Hedged Tender

DEFINITION of 'Hedged Tender'

A strategy in a tender offer where an investor short sells a portion of the shares he or she owns. This strategy is used to protect against the risk of loss in the event that the tender offer does not go through.

BREAKING DOWN 'Hedged Tender'

For example, imagine a stock was trading at $30, and there was a tender offer for $40 per share. A hedged tender would attempt to lock in the $40 per share even if the offer does not go through.

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RELATED FAQS
  1. Why would it be in the interest of shareholders to accept a tender offer?

    Learn when it is in the best interests of shareholders to accept a tender offer. A tender offer is a bid to buy a large portion ... Read Answer >>
  2. What usually happens to the price of a stock when a tender offer for shares of the ...

    Learn what happens to the price of a stock when a tender offer is made public. Some of the most contentious takeovers have ... Read Answer >>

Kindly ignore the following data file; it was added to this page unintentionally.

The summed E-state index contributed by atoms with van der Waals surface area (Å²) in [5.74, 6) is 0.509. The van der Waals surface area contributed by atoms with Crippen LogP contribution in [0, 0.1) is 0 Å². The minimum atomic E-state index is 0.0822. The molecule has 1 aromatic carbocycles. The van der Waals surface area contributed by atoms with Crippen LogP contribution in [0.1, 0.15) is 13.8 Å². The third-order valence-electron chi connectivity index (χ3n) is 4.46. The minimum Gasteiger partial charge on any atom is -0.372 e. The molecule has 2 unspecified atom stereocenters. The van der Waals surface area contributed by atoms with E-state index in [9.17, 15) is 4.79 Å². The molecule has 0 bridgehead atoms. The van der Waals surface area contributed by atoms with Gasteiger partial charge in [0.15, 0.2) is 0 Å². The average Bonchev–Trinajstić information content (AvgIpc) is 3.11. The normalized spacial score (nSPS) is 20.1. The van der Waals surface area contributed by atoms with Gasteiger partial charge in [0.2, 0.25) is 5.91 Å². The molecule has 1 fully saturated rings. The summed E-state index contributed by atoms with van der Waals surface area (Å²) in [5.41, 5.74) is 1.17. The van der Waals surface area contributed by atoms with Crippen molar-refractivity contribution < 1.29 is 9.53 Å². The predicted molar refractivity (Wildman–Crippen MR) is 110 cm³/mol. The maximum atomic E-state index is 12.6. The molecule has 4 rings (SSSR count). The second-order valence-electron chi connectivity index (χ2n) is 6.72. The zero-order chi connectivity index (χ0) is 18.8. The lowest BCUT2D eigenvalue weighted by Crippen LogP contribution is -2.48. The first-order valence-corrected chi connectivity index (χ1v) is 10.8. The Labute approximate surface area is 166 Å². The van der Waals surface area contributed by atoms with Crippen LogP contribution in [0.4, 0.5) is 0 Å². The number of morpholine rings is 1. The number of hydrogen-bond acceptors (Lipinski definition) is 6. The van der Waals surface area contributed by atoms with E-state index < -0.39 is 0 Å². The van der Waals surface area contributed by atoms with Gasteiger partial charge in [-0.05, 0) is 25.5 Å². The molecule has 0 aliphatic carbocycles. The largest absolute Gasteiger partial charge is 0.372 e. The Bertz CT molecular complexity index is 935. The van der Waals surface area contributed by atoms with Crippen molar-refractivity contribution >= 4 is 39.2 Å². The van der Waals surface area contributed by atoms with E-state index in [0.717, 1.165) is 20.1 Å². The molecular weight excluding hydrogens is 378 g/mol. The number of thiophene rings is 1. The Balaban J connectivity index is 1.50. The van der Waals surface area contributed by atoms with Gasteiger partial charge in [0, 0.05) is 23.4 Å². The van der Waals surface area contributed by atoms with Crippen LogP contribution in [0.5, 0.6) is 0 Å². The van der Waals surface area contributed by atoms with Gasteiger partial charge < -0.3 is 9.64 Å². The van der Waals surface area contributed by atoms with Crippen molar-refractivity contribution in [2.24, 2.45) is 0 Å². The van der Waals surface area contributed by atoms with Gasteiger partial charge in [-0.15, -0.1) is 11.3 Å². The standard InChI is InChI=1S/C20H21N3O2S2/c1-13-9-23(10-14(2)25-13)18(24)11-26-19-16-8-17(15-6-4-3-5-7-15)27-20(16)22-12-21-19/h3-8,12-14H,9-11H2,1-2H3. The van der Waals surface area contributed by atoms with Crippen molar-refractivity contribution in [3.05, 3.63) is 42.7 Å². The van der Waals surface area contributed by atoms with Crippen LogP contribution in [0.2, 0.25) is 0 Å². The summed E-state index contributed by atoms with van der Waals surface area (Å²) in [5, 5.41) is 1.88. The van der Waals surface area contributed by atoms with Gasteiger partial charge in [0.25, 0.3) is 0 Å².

3. If a company offers a buyback of its shares, how do I decide whether to accept the ...

    Learn why it may often be in the best interest of a shareholder to accept a tender offer made at a premium to the market ... Read Answer >>
  4. Why does executive compensation facilitate when a company buys back its stock?

    Learn about how companies use stock buybacks in order to facilitate executive compensation and why the practice is very controversial. Read Answer >>
  5. What is the difference between fiat money and legal tender?

    Learn more about fiat currency and legal tender. Find out how these terms are used by economists to describe different types ... Read Answer >>
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